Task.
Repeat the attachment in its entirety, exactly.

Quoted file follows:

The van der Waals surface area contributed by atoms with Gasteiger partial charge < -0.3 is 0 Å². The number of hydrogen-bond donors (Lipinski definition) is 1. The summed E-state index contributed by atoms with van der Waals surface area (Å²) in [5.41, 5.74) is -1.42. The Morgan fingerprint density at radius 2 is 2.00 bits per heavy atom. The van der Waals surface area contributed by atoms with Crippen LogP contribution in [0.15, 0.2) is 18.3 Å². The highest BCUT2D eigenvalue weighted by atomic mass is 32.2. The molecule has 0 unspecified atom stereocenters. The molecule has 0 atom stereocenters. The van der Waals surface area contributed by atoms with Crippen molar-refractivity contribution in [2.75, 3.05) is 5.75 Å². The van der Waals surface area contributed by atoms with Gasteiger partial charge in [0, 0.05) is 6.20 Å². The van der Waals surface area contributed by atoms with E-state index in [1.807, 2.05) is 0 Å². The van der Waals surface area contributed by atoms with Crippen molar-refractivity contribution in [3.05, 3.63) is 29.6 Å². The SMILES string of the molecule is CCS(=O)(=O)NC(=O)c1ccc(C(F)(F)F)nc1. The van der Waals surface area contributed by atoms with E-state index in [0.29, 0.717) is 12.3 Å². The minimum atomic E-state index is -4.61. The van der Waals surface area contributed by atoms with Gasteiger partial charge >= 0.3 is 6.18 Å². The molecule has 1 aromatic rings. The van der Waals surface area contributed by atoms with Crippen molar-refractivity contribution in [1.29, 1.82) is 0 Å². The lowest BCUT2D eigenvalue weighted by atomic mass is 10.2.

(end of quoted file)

The van der Waals surface area contributed by atoms with Gasteiger partial charge < -0.3 is 0 Å². The number of hydrogen-bond donors (Lipinski definition) is 1. The summed E-state index contributed by atoms with van der Waals surface area (Å²) in [5.41, 5.74) is -1.42. The Morgan fingerprint density at radius 2 is 2.00 bits per heavy atom. The van der Waals surface area contributed by atoms with Crippen LogP contribution in [0.15, 0.2) is 18.3 Å². The highest BCUT2D eigenvalue weighted by atomic mass is 32.2. The molecule has 0 unspecified atom stereocenters. The molecule has 0 atom stereocenters. The van der Waals surface area contributed by atoms with Crippen molar-refractivity contribution in [2.75, 3.05) is 5.75 Å². The van der Waals surface area contributed by atoms with Gasteiger partial charge in [0, 0.05) is 6.20 Å². The van der Waals surface area contributed by atoms with E-state index in [1.807, 2.05) is 0 Å². The van der Waals surface area contributed by atoms with Crippen molar-refractivity contribution in [3.05, 3.63) is 29.6 Å². The SMILES string of the molecule is CCS(=O)(=O)NC(=O)c1ccc(C(F)(F)F)nc1. The van der Waals surface area contributed by atoms with E-state index in [0.29, 0.717) is 12.3 Å². The minimum atomic E-state index is -4.61. The van der Waals surface area contributed by atoms with Gasteiger partial charge >= 0.3 is 6.18 Å². The molecule has 1 aromatic rings. The van der Waals surface area contributed by atoms with Crippen molar-refractivity contribution in [1.29, 1.82) is 0 Å². The lowest BCUT2D eigenvalue weighted by atomic mass is 10.2.